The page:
As a more introverted person, it’s difficult to keep up with the amount of networking I feel I should be doing. I’ve spent the past three years pushing myself out of my comfort zone and learning, through trial and error, what does and doesn’t work when networking as a non-extrovert. It’s been rough, but completely worth it. Now I bring to you, networking advice for the introvert:


Baby Steps

All the networking advice out there says to work a room, give out (and collect) cards out the wazoo, send follow up emails, and potentially meet with your new contacts.

I know that this was overwhelming for me. At functions, I’m the wallflower, the one standing near the food or drinks to have an excuse to not be talking to anyone, so striking up conversations with multiple people was incredibly daunting at first.

Instead of feeling like it’s all or nothing, find one person to talk to – you are building your network one person at a time after all. It could be a fellow wallflower, or someone who seems extremely friendly and easy to talk to. If the conversation is going well, definitely exchange information! BUT don’t feel like it’s a requirement. If you don’t find a natural opening, don’t stress about making one.

Also, choose events that interest you or that you feel will yield good results. Instead of attending EVERY event, which will cause networking burnout, you’ll only go to the amount you can handle, and will get much more out of each event.

Common Interests

I rarely strike up conversations with people I don’t feel I can connect with. Luckily, in this industry, if you’re at an event you automatically have something to talk about! Ask them what their involvement is or what they love to do (I find asking people what they do often leads to awkward answers – many people in this industry aren’t doing what they really love just yet). If you can get someone talking about their passion, most of the time you can just sit back and let them lead the conversation.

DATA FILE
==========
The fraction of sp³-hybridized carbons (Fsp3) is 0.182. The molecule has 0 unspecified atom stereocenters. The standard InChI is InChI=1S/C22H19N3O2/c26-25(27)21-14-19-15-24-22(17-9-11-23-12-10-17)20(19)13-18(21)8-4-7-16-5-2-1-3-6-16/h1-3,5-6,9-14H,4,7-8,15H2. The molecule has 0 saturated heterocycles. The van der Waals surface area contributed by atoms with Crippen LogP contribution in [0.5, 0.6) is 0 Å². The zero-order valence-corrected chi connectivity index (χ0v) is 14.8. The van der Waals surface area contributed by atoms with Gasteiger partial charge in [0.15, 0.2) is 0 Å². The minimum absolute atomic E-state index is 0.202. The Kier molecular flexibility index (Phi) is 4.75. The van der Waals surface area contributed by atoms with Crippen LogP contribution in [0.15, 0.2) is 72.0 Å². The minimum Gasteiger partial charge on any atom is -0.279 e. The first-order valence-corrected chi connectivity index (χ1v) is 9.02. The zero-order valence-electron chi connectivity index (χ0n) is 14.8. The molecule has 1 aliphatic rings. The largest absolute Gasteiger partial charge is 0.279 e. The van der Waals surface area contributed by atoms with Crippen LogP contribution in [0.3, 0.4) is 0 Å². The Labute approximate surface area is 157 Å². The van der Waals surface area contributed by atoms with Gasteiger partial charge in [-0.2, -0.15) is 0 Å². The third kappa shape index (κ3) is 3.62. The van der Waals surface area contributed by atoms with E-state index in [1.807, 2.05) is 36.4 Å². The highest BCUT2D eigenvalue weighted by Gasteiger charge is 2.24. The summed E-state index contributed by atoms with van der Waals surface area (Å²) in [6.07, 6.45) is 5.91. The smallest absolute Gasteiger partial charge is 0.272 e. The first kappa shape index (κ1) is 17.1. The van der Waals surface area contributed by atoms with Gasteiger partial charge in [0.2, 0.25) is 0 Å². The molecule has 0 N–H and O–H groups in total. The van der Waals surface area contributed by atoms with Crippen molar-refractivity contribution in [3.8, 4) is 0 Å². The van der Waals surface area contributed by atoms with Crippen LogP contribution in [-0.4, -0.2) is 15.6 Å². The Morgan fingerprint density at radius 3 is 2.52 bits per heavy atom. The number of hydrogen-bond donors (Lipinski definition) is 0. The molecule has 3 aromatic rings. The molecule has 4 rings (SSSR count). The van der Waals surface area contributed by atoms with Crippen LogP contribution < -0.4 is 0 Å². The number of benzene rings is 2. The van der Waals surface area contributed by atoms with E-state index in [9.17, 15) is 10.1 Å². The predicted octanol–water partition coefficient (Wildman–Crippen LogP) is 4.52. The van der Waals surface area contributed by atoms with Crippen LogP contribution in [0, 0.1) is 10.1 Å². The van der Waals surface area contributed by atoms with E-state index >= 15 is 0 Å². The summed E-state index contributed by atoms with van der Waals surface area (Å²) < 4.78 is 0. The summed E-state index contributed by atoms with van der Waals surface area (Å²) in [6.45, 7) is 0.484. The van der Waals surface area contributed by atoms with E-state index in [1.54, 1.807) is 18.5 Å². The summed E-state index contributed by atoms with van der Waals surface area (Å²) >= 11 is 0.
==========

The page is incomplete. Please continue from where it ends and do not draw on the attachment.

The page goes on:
Utilize Social Media

Social media is a godsend for those with social aversion. A quick Tweet or message on Facebook is so much easier than approaching someone in person. It takes away the fear of stumbling over words and appearing confident. It’s much easier to craft a confident message than a confident demeanor.

Don’t be afraid to talk to people who are at a much higher level than you either! Social media has helped tremendously to level the playing field, and oftentimes musicians and industry professionals respond to every message they receive.

You Don’t Have To Use The Phone

Well, mostly. Luckily, the majority of people today view phone conversations as a time-consuming interruption instead of a necessary way to communicate. If given an option, always email. The only reason I ever use the phone is if the other person insists on a phone call, and that only happens very rarely.

Of course, if it does seem like the better course of action, definitely use the phone.

If I had advice for making it a better experience, I’d share it with you, but phone conversations still vex me.

Bring A Friend

Have an extroverted friend? Bring them to events! I’ve had friends that have essentially been networking wingmen, and it works extremely well. Have your friend start the conversation and chime in when you feel comfortable. If they’re good friends, you can share your trepidations and hopefully they’ll be willing to turn the conversation towards you and what you do in the industry.

Don’t forget that friends ARE your network. Ask them for favors (as long as you reciprocate) and find out if they know people who you may be interested in getting to know.

Push Yourself

Finally, the most difficult part – you have to push yourself. Create an atmosphere where you feel comfortable, and then use that support to push outside of your comfort zone.

The best way to do this is to REFUSE to think about how it could go wrong. People generally like meeting new contacts, and if you show a passion for the industry they’ll see that and appreciate it.